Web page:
Palm Springs’ sunny skies and 75-degree temperatures have long made it a popular winter getaway ideal for outdoor adventures. In this era of social distancing, the very attractions that have always set us apart — desert, mountain and canyon hiking trails, geologic wonders and al fresco dining — have taken on new significance for visitors. Explore the ideas below for inspiration on planning the perfect socially distant getaway to Palm Springs this winter.
Spend a day in the ancestral home of the Agua Caliente Band of Cahuilla Indians who first inhabited this area thousands of years ago. Indian Canyons, just a short drive south of Palm Springs, features three canyons to explore filled with interpretive signage that shares the rich history of the Agua Caliente.
The most accessible is Andreas Canyon, which includes a mile-long hiking trail, more than 150 plant species, palm trees and rock formations surrounding Andreas Creek. Murray Canyon provides a more secluded hiking alternative; catch a glimpse of big-horn sheep and mule deer as you explore its hiking and equestrian trails. And the drive up the steep road to the 15-mile long Palm Canyon is worth it for the contrasting views of abundant flora against the backdrop of rocky gorges and desert expanses; make sure to stop at the Trading Post there for refreshments or to pick up jewelry, pottery and baskets made by the Agua Caliente. From hiking and biking to horseback riding, (book a Murray Canyon haul ride at Smoke Tree Stables, a Palm Springs mainstay since the 1930s), the Indian Canyons experience must not be missed.
Biking is one of the best ways to experience Palm Springs, as our streets have miles of bike lanes and plenty of spots to park, lock up and roam around town. Take a guided bike tour that offers insight into the city’s rich architecture and history from pros like Bike Palm Springs and Big Wheel Tours. Or rent a bike for a self-guided, close-up view of Palm Springs’ most charming homes in neighborhoods like Old Las Palmas by the Uptown Design District and Indian Canyon Estates in South Palm Springs. It’s easy to spend an entire trip on two wheels in Palm Springs.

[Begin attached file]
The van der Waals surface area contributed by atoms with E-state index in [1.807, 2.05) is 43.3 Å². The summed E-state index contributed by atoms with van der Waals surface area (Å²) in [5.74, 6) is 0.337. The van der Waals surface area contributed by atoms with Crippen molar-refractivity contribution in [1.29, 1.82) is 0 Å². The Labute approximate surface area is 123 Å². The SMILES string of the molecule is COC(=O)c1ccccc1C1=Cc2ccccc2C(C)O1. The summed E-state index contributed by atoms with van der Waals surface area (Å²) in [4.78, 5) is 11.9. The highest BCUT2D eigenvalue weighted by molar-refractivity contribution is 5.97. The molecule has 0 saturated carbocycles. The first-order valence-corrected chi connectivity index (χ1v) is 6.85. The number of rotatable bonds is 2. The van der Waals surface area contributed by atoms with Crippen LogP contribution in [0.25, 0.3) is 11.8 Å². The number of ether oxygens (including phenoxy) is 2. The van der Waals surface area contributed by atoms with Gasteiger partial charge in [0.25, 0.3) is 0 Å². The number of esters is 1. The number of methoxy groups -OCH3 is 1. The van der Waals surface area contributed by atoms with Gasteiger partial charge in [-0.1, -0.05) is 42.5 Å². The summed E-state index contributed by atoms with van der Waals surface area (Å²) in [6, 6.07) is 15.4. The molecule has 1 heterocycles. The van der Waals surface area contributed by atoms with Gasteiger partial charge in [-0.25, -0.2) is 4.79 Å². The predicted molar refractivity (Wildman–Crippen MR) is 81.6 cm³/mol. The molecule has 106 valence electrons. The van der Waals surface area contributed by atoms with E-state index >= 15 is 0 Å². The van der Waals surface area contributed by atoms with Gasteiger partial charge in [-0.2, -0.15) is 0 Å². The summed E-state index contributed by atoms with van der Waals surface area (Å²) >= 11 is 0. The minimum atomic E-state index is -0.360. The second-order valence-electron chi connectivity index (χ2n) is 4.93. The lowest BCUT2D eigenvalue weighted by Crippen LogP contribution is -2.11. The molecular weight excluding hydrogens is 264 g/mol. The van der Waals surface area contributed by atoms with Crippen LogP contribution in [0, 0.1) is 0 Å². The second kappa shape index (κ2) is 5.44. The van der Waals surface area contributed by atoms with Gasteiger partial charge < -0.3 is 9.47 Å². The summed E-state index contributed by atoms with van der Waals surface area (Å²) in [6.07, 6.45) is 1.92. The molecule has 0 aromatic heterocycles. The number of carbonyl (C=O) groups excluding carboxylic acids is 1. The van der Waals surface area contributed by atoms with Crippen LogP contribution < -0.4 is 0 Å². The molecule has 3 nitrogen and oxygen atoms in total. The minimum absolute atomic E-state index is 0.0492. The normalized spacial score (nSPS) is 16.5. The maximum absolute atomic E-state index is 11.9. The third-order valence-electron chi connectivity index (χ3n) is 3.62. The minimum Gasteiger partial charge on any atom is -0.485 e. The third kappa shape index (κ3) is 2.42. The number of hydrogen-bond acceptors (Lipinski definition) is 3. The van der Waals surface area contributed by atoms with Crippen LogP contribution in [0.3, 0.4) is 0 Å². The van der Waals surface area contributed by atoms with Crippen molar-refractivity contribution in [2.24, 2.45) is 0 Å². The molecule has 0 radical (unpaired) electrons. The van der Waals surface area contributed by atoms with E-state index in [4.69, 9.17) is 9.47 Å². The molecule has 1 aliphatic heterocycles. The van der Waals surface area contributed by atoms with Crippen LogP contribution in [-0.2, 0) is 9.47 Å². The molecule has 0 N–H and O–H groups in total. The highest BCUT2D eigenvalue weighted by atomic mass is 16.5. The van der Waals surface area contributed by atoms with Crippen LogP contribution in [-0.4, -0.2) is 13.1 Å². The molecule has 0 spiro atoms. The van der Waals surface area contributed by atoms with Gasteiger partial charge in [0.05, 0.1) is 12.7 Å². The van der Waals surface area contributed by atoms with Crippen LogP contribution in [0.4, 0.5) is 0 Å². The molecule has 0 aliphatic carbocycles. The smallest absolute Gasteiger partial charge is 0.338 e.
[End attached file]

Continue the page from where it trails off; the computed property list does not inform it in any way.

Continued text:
One of Palm Springs’ best-kept secrets is its proximity to a waterfall within the middle of the desert. Tahquitz Falls has been surprising visitors in Tahquitz Canyon for generations and is a highlight of a 2-mile hiking trail within the canyon. The 60-foot waterfall fluctuates seasonally, peaking in strength during the winter and early spring. Tahquitz Canyon is operated by the Agua Caliente Band of Cahuilla Indians, who also run a visitor center where you pay an entrance fee for use of the trail. The spectacular hike and waterfall are worth every penny.
It was only natural to name one of Palm Springs’ most popular hiking trails after Carl Lykken, an avid hiker and trail blazer who co-founded the city’s first department store more than a century ago. The Lykken trail is low-risk, high-reward, a moderate hike near downtown that offers sweeping views of Coachella Valley, nearby mountain ranges, the Indian Canyons, golf courses and downtown Palm Springs. The hike is split into the North and South Lykken Trails; the southern portion, a 2.2-mile round-trip jaunt reached from a trailhead at South Canyon Drive, is the more popular of the two branches. For more hiking options take a look at our Palm Springs hiking guide.
Palm Springs’ sunny, warm winter weather is perfect for patio dining, and the city’s restaurants have embraced al fresco options. Some of the top outdoor dining options include Eight4Nine, a design-focused restaurant in the heart of downtown located within a converted 1954 U.S. Post Office; LuLu California Bistro, which features some of the best views of downtown and North Palm Canyon Drive from its terrace; BlackBook, one of the city’s most popular LGBT hangouts; Tropicale Restaurant, which transports its diners into environs that resemble a rainforest on its patio; and the Escena Lounge & Grill located at the Escena Country Club, which Opentable named one of the top 100 dining options in America for its sweeping views of the surrounding San Jacinto Mountains.
*Note: Dining restricted to take-out only due to current COVID-19 guidelines.